Shedding, Immunogenicity and Safety of Quadrivalent Live Intranasal Influenza Vaccine (QLAIV) in HIV-infected Children and Young Adults
This trial has been completed.
|Condition||human immunodeficiency virus (hiv)|
|Treatment||quadrivalent live attenuated influenza vaccine|
|Sponsor||University of Colorado, Denver|
|Start date||July 2013|
|End date||March 2016|
|Trial size||106 participants|
|Trial identifier||NCT02474901, 13-1752|
The goal of this study is to determine if there is a difference in shedding (primary objective) and in immunogenicity and safety (secondary objectives) between HIV-positive and HIV-negative children and young adults who are receiving the quadrivalent live-attenuated influenza vaccine (QLAIV).
|Intervention model||parallel assignment|
|Primary purpose||health services research|
Rate of shedding for at least one of the influenza strains included in the QLAIV at day 0 in HIV-positive and control groups.
time frame: 2-5 days
Rate of shedding for at least one of the influenza strains included in the QLAIV vaccine at days 2-5 in HIV-positive and control group.
time frame: 5 days
Rate of shedding for at least one of the influenza strains included in the QLAIV vaccine at days 7-10 in HIV-positive and control groups.
time frame: 7 days
Rate of shedding for at least one of the influenza strains included in the QLAIV at day 14-21 in HIV-positive and control groups.
time frame: 10 days
Proportion of adverse events between HIV-infected and HIV-uninfected subjects within 14 days after vaccination.
time frame: 14 days
Proportion of adverse events between HIV-infected and HIV-uninfected subjects between 14 and 30 days after vaccination.
time frame: 16 days
Proportion of seroconversion between HIV-positive and control groups
time frame: 14-21 days
All participants from 2 years up to 25 years old.
- Age 2-25
- Only supposed to get one dose of vaccine for upcoming influenza season
- No viral respiratory symptoms at time of immunization
- HIV-infected group: must have HIV-infection documented by 2 tests such as positive serology, positive HIV DNA or positive HIV RNA; must thave a CD4>25% or 500 OR must have CD4>15% or 200 and be on HAART
- Healthy controls:no major medical problems affecting the immune system
- Recruited among HIV-unifected clients of the Children's Immunodeficiency Program(CHIP), Children's Hospital Colorado Child Health Clinic and Adolescent Clinics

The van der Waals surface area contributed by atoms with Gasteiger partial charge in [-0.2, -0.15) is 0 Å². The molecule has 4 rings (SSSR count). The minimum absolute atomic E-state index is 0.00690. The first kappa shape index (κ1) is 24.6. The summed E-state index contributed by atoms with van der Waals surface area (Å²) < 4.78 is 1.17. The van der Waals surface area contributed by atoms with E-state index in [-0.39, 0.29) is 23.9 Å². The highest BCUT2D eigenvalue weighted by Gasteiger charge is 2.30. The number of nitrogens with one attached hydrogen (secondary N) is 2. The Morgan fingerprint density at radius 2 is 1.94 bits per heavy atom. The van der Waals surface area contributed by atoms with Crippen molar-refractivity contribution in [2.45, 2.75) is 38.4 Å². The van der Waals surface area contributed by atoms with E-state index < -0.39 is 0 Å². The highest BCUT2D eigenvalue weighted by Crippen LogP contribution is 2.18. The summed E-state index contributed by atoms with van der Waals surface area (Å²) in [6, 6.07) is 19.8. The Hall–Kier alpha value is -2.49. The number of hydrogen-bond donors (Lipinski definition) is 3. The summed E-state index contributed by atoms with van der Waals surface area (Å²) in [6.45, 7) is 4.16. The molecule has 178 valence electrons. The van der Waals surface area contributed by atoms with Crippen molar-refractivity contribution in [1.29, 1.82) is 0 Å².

- History of reactive airway disease, recurrent wheezing, or asthma
- Active wheezing at time of immunization
- On any antiviral agents active against influenza (amantadien/rimantadine, zanamavir, oseltamivir)at time of immunization or planned over 21 days of shedding collection
- Receipt of IVIG within 3 months prior to enrollment
- Plan to receive IVIG during the 4 weeks after immunization
- Moderate to severely immunocompromised individual living in the home
- Plan to start immunosupressive medications or stop HAART over the 4 weeks following immmunization
- Temperature > 100F or 37.8C
- Rhinorrhea or cough not related to allergies at the time of immunization
- History of fungal sinusitis
- History of Guillain-Barre Syndrome
- Current on antibiotics
- Currently taking aspirin
- On an investigational drug at the time of immunization or planned over the 28 days of shedding collection
- On nay experimental medication at time of immunization or planned over 21 days of shedding collection
|Official title||Shedding, Immunogenicity and Safety of Quadrivalent Live Intranasal Influenza Vaccine (QLAIV) in HIV-infected Children and Young Adults|
|Principal investigator||Adriana Weinberg, MD|
|Description||QLAIV is an intranasal vaccine that works by using 4 different attenuated strains of influenza virus that will replicate in the nose and stimulate an immune response in recipients that should protect them if they are infected with one of those strains of influenza in the future. A couple of studies have shown an increase in duration that the viruses remain in the nose in immunocompromised people. Those studies were done using the trivalent vaccine, so we would like to evaluate the quadrivalent vaccine, and there is still a need for additional data to help understand the duration of shedding. If shedding is prolonged in HIV-infected children and young adults, it would be important to know for contacts of those individuals who are very immunocompromised. Shedding will be measured by looking for influenza RNA in nasopharyngeal swabs taken at baseline, 2-5 days, 7-10 days and 14-21 days after the intranasal immunization. The live-attenuated influenza vaccines have been shown to have increased effectiveness in children and they stimulate the immune system in a different way than the inactivated influenza vaccines (TIV or QIV). In this study, we will have the opportunity to compare the immunogenicity of QLAIV, measured at baseline and 14-21 dayspost-vaccination, in HIV-infected and uninfected children, adolescents and young adults. Although prior studies of LAIV in HIV-infected and other immunocompromised children and adults have not shown any increase in serious adverse events, safety will be actively monitored for the first 30-45 days through a study-specific questionnaire administered at each clinic or phone visit and by asking the subjects to keep a diary of side effects. Safety will be monitored passively throughout the course of the study.|
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